When Your Parenting Partner Leaves (Temporarily, For a Work Trip)

A fun and not-at-all-stressful thing that happens sometimes is my husband traveling for about a week for work. He used to do this once a year when the kids were preschoolers, and lately it’s been more like once a month.

I realize that this is different for parents whose kids are not in school and/or who work in the home as opposed to out of the home. I do appreciate that I can escape the nest to an office for a few days a week and that my two second-graders are in school most of the day. That said, here are some tips I’ve come up with to make it through when your spouse/partner is enjoying sweet freedom away:

Take It Easy

Easy meals on paper plates and don’t kill yourself over cleaning the house. This is not a contest. Martha Stewart does not care. You need all your strength and energy to keep things running smoothly, so don’t worry about trivial things like how many Amazon boxes are littered in the living room for the cats to play in or how many meals are centered around chicken nuggets. They can still be healthy meals, like including carrots and celery. The problem with that for us is only one of my kids will eat carrots and we all agree that celery is terrible.

I have learned the hard way, this is not the time for elaborate meal-planning and tackling home projects. Do not invite the Pope–or anyone–to dinner.

Savor the Little Victories

Be amazed at how much less laundry and dirty dishes there are with one less adult around. We typically run our dishwasher every other day, but I can get away with just once during the weeks when the father of my children and the apple of my eye is gone. Probably because of the paper plates I use generously.

Sleep in the middle of the bed with all. the. pillows. But don’t forget to set an alarm so the kids aren’t late for that 7:45 school start time.

Make Things Fair-ish

I have managed to convince my husband that any personal expenditures (within reason, such as movie rentals or take-out) during his absence are not to be taken from my personal spending allotment as he is eating (well) gratis and gets a total break from childcare and housework while he’s gone.

Say Yes

Accept any offers of help, from your stepfather-in-law offering to snowblow your driveway and sidewalk (why did we decide to buy a corner lot again?!) to friends offering to visit and break up the week. Accept help from your coffeemaker and every drive-thru window in a 10-mile radius.

Keep Things In Perspective

Fight the urge to compare your life to that of a truly single/divorced/widowed parent. It is NOT the same.

Stay In Contact

Beyond the usual checking in about flight status and sending memes, touch base via video chat with your kids and spouse so he can visually be reminded of all the great reasons he has to come home and not take up permanent residence in sunny, sunny, sunny Florida. Don’t show him the tall-person-height snowbanks outside. In fact, try to close the curtains ahead of time so no accidents happen.

Carve Out You Time

If you can manage it, take a day or even a half-day off from work and enjoy some time alone while the kids are in school or pawn them off on a helpful and willing family member. It’s a well-deserved break to refresh and recharge your battery. Don’t spend it doing chores or running errands (unless you like that sort of thing). Read that book, take a long walk, catch up on your favorite TV show, nap.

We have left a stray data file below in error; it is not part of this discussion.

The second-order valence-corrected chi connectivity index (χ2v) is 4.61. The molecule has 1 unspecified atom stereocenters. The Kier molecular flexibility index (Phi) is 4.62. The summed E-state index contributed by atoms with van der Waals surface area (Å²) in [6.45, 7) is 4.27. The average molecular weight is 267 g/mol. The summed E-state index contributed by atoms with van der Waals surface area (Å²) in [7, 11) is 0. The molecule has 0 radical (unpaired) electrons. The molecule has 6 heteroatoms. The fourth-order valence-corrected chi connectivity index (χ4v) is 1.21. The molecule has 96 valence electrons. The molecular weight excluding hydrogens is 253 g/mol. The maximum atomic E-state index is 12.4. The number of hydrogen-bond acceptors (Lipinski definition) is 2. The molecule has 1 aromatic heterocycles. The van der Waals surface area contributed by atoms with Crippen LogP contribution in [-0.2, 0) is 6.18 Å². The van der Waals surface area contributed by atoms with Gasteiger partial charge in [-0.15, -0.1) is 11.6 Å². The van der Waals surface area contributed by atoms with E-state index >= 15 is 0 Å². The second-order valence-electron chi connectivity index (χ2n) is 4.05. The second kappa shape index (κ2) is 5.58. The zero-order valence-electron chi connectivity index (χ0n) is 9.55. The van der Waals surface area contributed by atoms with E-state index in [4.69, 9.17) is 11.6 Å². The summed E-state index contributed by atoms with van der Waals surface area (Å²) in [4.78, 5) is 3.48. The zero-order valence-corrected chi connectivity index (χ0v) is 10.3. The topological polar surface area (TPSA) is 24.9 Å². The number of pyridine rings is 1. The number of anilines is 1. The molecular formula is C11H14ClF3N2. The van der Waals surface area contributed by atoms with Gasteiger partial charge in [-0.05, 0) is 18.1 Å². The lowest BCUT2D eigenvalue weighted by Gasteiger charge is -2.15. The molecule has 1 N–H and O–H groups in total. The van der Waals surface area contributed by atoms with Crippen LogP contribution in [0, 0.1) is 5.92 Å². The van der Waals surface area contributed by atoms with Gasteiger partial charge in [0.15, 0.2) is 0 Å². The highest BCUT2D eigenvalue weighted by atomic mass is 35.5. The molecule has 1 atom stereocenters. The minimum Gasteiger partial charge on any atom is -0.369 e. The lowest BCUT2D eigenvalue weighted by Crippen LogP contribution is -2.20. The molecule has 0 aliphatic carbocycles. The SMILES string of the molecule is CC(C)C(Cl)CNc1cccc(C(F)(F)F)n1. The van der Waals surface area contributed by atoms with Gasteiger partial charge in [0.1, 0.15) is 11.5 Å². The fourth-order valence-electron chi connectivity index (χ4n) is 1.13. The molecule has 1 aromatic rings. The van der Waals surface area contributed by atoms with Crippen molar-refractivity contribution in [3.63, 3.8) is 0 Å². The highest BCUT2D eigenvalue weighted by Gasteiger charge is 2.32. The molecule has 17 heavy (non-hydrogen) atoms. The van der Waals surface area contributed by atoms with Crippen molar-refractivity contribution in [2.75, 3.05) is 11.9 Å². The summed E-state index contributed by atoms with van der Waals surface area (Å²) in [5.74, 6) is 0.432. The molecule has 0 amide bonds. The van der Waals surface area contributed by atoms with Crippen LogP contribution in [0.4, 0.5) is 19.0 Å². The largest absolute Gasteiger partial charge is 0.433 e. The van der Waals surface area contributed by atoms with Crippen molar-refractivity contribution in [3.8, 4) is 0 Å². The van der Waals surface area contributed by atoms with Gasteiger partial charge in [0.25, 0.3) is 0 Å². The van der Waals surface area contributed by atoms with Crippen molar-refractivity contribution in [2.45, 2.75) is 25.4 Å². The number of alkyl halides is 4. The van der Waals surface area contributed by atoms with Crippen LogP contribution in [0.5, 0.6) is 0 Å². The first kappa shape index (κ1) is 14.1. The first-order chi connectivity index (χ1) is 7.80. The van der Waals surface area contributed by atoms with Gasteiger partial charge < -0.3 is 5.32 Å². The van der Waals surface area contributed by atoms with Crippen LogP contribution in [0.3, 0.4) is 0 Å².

Remember The Kids Are Also Dealing With an Absence

Try, really try, to be extra gentle with the kids. They will seem even more annoying than before, but they pick up on those stress signals you’ll be constantly emitting, and you want them to give good reports on how Mom did while Dad was gone. Have a movie or game night with a snack board for dinner to keep things interesting and special/easy.

We are big fans of the snack board.

Get Out of the House

If you can, schedule some time out of the house and just for yourself after your partner is back. Get a massage, go to a coffee shop, have lunch with friends, powerwalk in the mall, shop by yourself at Target, whatever trips your trigger.

Express Your Gratitude

Lastly and most importantly, tell your partner how much you appreciate him and everything he does for your family and around the house. You will never appreciate it more than when he is not around to do it.

Next chapter: Tagging along on that work trip and spending copious amounts of time at the hotel pool.

Jenny is a Madison transplant from Winona, MN, with imaginative and talkative twin boys Cameron and Carson, born November 2010, and one very old kitten Arabella, born March 2003, and one very young kitten JoJo, born May 2018. Her husband is a Madison native and suckered her in to staying. She graduated in 2001 from the University of Minnesota-Duluth with a bachelor's degree in English Literature, currently working in financial services full-time and writing in her scant spare time when inspiration strikes. She tentatively blogs, with brutal honesty, on whippedcreamandkittens.com and frequently Instagrams. Besides whipped cream and kittens, she loves reading, writing, coffee, wine, cooking, traveling, movies, and spending time with family and close friends. Jenny is thrilled to be on the Madison Moms Blog team and happy to share her wacky and sarcastic tales of Madison momhood.

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